Topic outline

  • Organic Gases in the Ocean (Summary and Supplement)

  • Organic Gases in the Ocean (Summary)

    •  Marine plants make organic matter by taking up pro-organic elements such as C, H, O, N, S, Ca, Mg, Si, P, Cl, Br, I, Fe, Mn, Zn, and others contained in seawater. Organic matter plays a central role in the material cycle of the oceans, and is important not only for mass transfer in seawater, but also as a carrier for mass transfer to the atmosphere.

       Organic gases serve as carriers from the ocean to the atmosphere. Since they are organic compounds with volatile properties, they are called volatile organic compound (VOC). Since it is a complicated name, we can abbreviate it to VOC or simply call it "organic gas". Organic gases are classified according to the type of components they contain. They include sulfur, halogens, nitrogen, and so on.


  • Organic Gases in the Ocean (Supplement)

    DMS, the main player in organic sulfur gases, and halocarbons of marine origin are the next course of study. Here, we will present a unique study of carbonyl sulfide, a discreet component of marine organic gases, and DMS, the leading player, in marine ecology.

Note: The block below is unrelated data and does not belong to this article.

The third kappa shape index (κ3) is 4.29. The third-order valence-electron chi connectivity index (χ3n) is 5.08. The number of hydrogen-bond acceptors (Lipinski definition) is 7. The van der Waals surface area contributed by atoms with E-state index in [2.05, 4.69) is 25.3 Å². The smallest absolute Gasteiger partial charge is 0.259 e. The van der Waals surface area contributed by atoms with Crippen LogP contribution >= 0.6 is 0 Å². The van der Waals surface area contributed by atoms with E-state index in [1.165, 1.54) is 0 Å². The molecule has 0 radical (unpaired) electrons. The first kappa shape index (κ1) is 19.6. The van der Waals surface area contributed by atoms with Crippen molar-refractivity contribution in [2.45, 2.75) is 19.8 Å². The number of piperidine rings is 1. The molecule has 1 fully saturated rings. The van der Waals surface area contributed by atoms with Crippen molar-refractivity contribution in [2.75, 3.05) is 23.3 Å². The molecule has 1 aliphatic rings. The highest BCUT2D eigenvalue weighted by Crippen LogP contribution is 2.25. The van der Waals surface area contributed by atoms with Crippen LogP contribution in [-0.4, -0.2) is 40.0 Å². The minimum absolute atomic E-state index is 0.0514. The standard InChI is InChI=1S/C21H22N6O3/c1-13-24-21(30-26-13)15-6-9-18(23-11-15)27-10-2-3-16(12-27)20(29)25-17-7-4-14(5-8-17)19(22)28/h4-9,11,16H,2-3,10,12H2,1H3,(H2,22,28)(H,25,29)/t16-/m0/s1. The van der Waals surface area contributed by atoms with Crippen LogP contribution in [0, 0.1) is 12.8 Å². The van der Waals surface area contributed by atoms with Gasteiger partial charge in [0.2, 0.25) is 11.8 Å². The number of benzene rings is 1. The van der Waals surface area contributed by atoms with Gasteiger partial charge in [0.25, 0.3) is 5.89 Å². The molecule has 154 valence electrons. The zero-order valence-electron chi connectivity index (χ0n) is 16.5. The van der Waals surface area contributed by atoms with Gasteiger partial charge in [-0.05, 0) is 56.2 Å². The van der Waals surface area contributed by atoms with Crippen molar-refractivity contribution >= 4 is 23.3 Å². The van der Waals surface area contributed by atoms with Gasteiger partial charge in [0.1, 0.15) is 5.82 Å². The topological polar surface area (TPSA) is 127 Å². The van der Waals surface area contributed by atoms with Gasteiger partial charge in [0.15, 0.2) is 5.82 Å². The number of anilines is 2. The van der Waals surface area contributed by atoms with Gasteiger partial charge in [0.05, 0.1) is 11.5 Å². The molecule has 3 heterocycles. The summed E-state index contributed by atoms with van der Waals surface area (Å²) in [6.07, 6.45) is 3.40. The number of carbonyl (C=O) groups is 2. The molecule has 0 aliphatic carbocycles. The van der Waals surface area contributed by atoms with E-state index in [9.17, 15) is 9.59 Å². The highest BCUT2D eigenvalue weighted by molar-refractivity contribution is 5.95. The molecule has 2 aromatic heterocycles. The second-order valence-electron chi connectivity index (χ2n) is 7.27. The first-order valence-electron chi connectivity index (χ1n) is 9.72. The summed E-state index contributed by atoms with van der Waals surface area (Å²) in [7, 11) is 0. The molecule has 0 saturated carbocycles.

•  What is the most abundant sulfur gas in the atmosphere? Is sulfur dioxide (SO2), which is the most commonly generated? In urban areas, it can reach several parts per million (ppm) in air pollution-causing substances. Dimethyl sulfide (DMS)? If the earth were filled with such gases, it would smell too bad everywhere you went. No, no, it is carbonyl sulfide (COS). It is distributed uniformly throughout the troposphere at 500 ppt.

      Note: Even if the amount generated is high, if the rate of disappearance is high, the amount present in the atmosphere will be small. If the amount of the component with a moderate amount of occurrence and a slow rate of disappearance in the atmosphere is large, the amount present in the atmosphere will be large.

    •  Even humans can feel "smell bad" organosulfur gas, naturally, other animals can also smell it. This may help seabirds flying over the ocean to find schools of fish. This idea led to a study of "seabirds' olfactory feeding behavior" (Nevitt, 2000).